Passover is finally here! Along with kashering our homes, cooking the seder, and working through Zoom fatigue with our families, one of the things that we shouldn’t have to worry about is purchasing a quality wine to celebrate our liberation from Egypt.
I spoke with my friends at Potomac Wine & Spirits in Georgetown and they put together a list of recommended wines they carry that would be perfect for your Seder – regardless of if you’re enjoying it with family, roommates, friends, or just nursing a whole bottle by yourself.
$13.99, Kosher for Passover and Mevushal
This a great, balanced red wine that is a blend of 50% Cabernet Sauvignon, 30% Merlot, and 20% Shiraz grapes. It will pair well with nearly any meal – especially olives, cheeses, and barbecue. As a dry red, I recommend it with the red meat on your seder plate.
$21.99, Kosher for Passover and not Mevushal
This a refreshing and crisp medium body white wine. There is a hint of citrus and passionfruit in it, but it strikes a good balance so not to take away from the flavor of the food you’re having it with. For pescatarians, this can pair well with a fish main dish or with an Israeli (or non-Israeli) salad. I would not recommend having it with gefilte fish.
$21.99, Kosher for Passover and Mevushal
This is a dry, medium bodied white wine with hints of pear. For the vegetarians and vegans, this can pair well with a non-meat main dish. Although this is an oaked Chardonnay, the oak is mild and does not overpower the flavor of the wine.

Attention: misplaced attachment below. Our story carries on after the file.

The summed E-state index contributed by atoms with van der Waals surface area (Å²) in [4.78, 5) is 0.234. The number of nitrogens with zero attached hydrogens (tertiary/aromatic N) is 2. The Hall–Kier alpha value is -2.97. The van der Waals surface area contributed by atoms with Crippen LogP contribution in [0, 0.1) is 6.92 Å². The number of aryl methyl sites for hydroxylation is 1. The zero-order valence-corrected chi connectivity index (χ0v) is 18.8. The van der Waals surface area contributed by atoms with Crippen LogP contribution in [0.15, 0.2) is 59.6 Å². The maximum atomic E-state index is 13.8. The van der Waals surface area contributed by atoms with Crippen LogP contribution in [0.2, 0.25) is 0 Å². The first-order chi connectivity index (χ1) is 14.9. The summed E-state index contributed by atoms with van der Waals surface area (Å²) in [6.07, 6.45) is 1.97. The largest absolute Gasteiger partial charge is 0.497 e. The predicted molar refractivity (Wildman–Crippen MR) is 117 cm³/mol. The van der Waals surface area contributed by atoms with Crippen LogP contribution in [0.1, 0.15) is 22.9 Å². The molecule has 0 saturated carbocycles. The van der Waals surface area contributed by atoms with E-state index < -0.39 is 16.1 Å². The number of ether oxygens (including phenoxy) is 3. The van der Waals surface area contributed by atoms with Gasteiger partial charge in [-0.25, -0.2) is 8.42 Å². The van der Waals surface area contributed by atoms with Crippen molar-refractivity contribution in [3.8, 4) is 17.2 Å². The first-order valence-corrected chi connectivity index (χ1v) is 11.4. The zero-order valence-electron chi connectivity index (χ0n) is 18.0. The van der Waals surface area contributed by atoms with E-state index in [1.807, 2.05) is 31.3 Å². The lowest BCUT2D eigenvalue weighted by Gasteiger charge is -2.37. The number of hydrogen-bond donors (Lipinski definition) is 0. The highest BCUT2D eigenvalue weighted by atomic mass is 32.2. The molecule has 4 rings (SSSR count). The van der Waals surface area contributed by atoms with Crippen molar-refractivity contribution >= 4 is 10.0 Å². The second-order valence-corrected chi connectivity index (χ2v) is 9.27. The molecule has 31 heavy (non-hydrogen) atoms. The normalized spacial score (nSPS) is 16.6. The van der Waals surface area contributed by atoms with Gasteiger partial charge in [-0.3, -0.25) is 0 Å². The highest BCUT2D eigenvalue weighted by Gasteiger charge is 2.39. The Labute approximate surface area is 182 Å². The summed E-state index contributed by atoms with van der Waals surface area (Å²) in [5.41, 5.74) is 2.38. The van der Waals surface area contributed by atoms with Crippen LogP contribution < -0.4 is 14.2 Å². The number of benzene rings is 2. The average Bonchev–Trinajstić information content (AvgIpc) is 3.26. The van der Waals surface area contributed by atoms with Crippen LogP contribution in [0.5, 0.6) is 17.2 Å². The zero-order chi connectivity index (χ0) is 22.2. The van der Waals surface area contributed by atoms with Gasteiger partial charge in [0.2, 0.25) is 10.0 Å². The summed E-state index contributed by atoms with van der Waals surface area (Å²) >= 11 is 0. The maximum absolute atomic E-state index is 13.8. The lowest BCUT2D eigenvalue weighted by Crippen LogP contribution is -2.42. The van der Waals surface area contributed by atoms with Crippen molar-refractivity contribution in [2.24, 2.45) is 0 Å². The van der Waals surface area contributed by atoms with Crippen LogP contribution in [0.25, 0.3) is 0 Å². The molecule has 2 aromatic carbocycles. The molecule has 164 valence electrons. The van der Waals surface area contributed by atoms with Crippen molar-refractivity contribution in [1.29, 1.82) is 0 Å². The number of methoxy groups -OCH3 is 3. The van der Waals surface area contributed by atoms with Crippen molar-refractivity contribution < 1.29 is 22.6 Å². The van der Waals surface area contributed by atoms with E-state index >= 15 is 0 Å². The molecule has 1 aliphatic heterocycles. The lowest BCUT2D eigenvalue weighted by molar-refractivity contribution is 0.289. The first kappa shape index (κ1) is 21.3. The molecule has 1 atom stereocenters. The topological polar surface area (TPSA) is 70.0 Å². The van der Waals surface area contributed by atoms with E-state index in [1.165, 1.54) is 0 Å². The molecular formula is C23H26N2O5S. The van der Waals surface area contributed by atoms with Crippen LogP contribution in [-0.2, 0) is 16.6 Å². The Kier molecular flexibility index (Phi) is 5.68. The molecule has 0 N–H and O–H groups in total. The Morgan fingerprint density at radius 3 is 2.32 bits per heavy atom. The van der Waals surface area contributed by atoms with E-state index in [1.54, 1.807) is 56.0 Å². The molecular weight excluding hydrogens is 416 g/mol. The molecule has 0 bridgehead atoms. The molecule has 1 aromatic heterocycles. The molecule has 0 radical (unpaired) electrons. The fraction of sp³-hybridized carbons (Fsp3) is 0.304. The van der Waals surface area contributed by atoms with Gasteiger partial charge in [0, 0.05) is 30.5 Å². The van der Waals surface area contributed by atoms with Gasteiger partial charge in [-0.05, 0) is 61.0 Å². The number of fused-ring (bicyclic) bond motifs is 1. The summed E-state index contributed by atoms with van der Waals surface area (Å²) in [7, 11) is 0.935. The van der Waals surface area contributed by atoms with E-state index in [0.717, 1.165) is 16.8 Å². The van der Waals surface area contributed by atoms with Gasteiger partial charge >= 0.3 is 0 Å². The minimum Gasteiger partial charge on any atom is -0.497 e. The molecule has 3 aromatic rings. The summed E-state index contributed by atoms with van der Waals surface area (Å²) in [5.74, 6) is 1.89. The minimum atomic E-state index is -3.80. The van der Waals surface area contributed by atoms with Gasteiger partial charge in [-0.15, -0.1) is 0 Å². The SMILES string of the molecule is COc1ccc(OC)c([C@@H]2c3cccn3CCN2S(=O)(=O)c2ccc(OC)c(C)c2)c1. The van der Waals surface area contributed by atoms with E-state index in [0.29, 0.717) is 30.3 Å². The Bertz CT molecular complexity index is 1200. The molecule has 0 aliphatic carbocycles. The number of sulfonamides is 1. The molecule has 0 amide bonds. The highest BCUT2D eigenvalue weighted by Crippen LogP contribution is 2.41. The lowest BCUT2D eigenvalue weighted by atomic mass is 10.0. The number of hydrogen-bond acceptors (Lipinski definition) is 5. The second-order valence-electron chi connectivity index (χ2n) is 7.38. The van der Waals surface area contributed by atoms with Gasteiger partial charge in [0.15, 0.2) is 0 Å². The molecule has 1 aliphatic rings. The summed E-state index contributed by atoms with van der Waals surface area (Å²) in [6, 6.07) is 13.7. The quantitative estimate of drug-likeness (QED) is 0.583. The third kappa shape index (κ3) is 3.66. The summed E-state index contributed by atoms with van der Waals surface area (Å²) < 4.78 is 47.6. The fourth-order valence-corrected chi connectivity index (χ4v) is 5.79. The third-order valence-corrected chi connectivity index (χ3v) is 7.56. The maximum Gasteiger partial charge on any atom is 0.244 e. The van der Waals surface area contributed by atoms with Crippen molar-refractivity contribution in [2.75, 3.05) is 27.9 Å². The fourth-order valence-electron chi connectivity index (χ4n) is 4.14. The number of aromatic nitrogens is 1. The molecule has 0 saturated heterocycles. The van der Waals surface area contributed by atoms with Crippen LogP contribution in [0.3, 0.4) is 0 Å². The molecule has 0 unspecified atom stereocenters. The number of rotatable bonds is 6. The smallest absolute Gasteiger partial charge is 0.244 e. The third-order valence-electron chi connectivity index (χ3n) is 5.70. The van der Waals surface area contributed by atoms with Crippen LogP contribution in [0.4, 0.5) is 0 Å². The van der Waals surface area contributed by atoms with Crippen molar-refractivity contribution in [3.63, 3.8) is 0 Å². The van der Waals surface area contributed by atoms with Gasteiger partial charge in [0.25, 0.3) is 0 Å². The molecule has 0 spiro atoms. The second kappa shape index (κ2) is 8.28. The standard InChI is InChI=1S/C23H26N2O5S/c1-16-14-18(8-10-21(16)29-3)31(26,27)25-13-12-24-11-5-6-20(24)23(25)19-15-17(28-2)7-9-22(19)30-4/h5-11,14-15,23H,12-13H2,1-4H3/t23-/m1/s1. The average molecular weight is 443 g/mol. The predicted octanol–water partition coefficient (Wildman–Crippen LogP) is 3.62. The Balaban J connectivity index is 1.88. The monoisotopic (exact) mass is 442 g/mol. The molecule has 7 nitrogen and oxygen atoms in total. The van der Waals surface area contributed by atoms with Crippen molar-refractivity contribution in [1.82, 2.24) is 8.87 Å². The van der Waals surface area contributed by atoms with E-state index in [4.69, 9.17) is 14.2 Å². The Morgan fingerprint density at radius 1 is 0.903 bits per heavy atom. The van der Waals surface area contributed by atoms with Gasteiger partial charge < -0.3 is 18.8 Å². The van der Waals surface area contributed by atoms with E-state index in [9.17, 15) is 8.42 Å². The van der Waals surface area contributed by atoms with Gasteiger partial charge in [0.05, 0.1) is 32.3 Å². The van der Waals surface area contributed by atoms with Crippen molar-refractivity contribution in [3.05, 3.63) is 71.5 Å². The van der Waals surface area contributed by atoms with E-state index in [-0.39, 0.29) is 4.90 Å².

$32.99, Kosher for Passover and Mevushal
The Edom is a red wine blend of 60% Cabernet Sauvignon, 19% Cabernet Franc, 6% Merlot, and 5% Petite Verdot grapes. This is a fairly complex wine that requires a heavier main dish to pair it with, so it doesn’t drown out the flavors. I would recommend a lamb or brisket main dish, or a heavier vegetarian dish such as Bamya.
$29.99, Kosher for Passover and Mevushal
You’ll recognize this wine by The Fiddler on the Roof art on the front of the bottle. It is a red wine blend of 45% Shiraz, 40% Petite Sirah, 9% Petit Verdot, and 6% Merlot grapes. It has a well-balanced mix of smokey and fruity flavor, but do not be intimidated by it – is an incredibly drinkable wine. I would recommend pairing it with a heavy main dish or a rich dessert.
If you haven’t had Arak before, it smells like licorice and the taste can range from herbal to fruity. Elite Arak is on the fruitier side of the spectrum, but don’t let that fool you – at 40% ABV it can serve as a l’chaim to your guests or the perfect nightcap to a long Passover night. Just remember to find the Afikomen first.
Editor’s Note: Please drink responsibly. And, if you are looking for something non-alcoholic for your seder, here are a few drinks we recommend: Organic Kedem Grape Juice, Fre Red Blend, or Ariel Cabernet Sauvignon, Organic Pomegranate Juice, or really any one of those delicious sparkling juices from Trader Joe’s.
About the Author: Brett Boren is a Conservative Jewish guy who loves his mother’s challah, but could do without her latkes. Originally from Miami, he appreciates arroz con pollo as much as double-chocolate babka, though preferably not together. When he’s not experimenting in the kitchen, he can be found with his cat, Youpi, or sampling shawarma at Max’s.
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